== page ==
please keep the content coming!!
 

Bm101

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Already Subbed. Personally I really like your style. Just good practice from a professional. No useless Gab/music/ tool promos from what I have watched.
I don't tend to watch vids as a pastime unless I need to learn how to do summat whether it's fit an NVR switch or strip an old drill or etch metal. A particular thing. And your videos, when they cover what I'm looking for are ideal.
Will continue to watch and search on your channel when needed. Thanks for taking the time to post helpful guides.
Personally for me they are really good as they are. If you want to attract new audiences I wouldn't have a clue what to suggest, sorry.
Take the one on how to cut hinges. I've fitted a good few doors by diy standards. Some of it I knew, maybe 70 percent? Some was a new. But a couple of tips were revelations by someone who does it day in day out. The tip about setting the frame hinge in 2/3 mm further than the door hinge is probably common knowledge to decent chippys. Minor lightbulb moment here though. Makes perfect sense when someone shows you. So thanks.
Anyway, cheers.
Good luck
Chris
 

Trevanion

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I think I've been a subscriber to you for a long time now, I remember getting the Accoya Domino video recommended to me on my youtube feed and I think at the time it was the only video you had. Do I get loyalty points? :wink:

It would be nice to see more architectural joiners (or more professional joiners/woodworkers in general) on youtube, it's a very sparse area compared to the hobbyist and "maker" side of youtube. I think a lot of people are interested in the more industrial side of it with all the heavy machinery and complicated techniques. But I'm just a nosy twit and I like seeing how other people do stuff, especially if I can steal the ideas :D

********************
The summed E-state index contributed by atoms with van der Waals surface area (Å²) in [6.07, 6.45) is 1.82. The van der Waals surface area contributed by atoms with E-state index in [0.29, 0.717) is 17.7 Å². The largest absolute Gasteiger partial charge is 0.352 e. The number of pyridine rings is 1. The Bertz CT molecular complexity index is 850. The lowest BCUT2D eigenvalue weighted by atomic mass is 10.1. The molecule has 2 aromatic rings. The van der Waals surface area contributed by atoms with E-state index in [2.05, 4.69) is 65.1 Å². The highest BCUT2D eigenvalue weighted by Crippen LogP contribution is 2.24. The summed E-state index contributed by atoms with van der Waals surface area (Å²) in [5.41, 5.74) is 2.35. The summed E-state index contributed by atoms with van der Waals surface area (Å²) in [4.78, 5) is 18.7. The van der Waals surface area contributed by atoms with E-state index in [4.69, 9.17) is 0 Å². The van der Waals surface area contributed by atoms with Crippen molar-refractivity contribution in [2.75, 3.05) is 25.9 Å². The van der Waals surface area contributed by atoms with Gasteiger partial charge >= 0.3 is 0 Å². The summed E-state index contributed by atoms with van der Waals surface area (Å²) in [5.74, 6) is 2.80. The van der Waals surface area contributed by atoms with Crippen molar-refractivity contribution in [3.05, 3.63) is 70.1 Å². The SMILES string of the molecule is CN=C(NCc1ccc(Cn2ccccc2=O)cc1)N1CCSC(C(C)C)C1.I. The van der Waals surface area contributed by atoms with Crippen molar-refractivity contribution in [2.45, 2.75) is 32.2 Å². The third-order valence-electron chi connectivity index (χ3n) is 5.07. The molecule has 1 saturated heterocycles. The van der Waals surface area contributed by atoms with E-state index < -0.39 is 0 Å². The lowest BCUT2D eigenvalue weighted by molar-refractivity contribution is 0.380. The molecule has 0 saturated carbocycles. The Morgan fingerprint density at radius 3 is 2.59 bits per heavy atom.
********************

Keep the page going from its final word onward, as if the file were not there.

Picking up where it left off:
I quite like Scott Brown Carpentry's channel out of New Zealand, it's got a very nice, laid back presentation and all the videos are very interesting.
 

Spence

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I have to recommend 'Gid Joiner' who I found on Youtube a while back and recently had a video recommended. If you want the authentic feel of a craftsman at work with the video being a distant 2nd to the work being done then this guy is your ticket.

All the videos are him on a job, it ranges from some repair work to putting up fences, creating solid tulipwood gates with tenons or cabinetry with dominoes or biscuits. All done by a guy who resembles Karl Pilkington.

I like that he will film his work and explain what he's going to do, its all very matter of fact and you get the impression he's been doing it years. He's very talented, the work is properly done and all the while he's smoking hand rolled cigarettes and dropping the camera off ladders.

He doesn't really do tool reviews, if he uses a tool its because its good. Want an air nailer? Just look at what he uses, you might see a brand name under the years of accreted sawdust and patina but that just proves its a tool and not yet another opportunity to show off like so many other youtube videos.
 

craigsalisbury

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Love Bradshaw Joinery, one of the better YT channels, there are no gimmicks or tool review b*ll*x. GID Joiner is another favourite. I have unsubscribed to most US channels as its turning into high street TV and many UK channels are going the same way. I have a couple of UK channels i watch for cringe factor, but there are very few that I really look forward to new videos going up (Bradshaw Joinery, GID Joiner, Freebird (kinda)).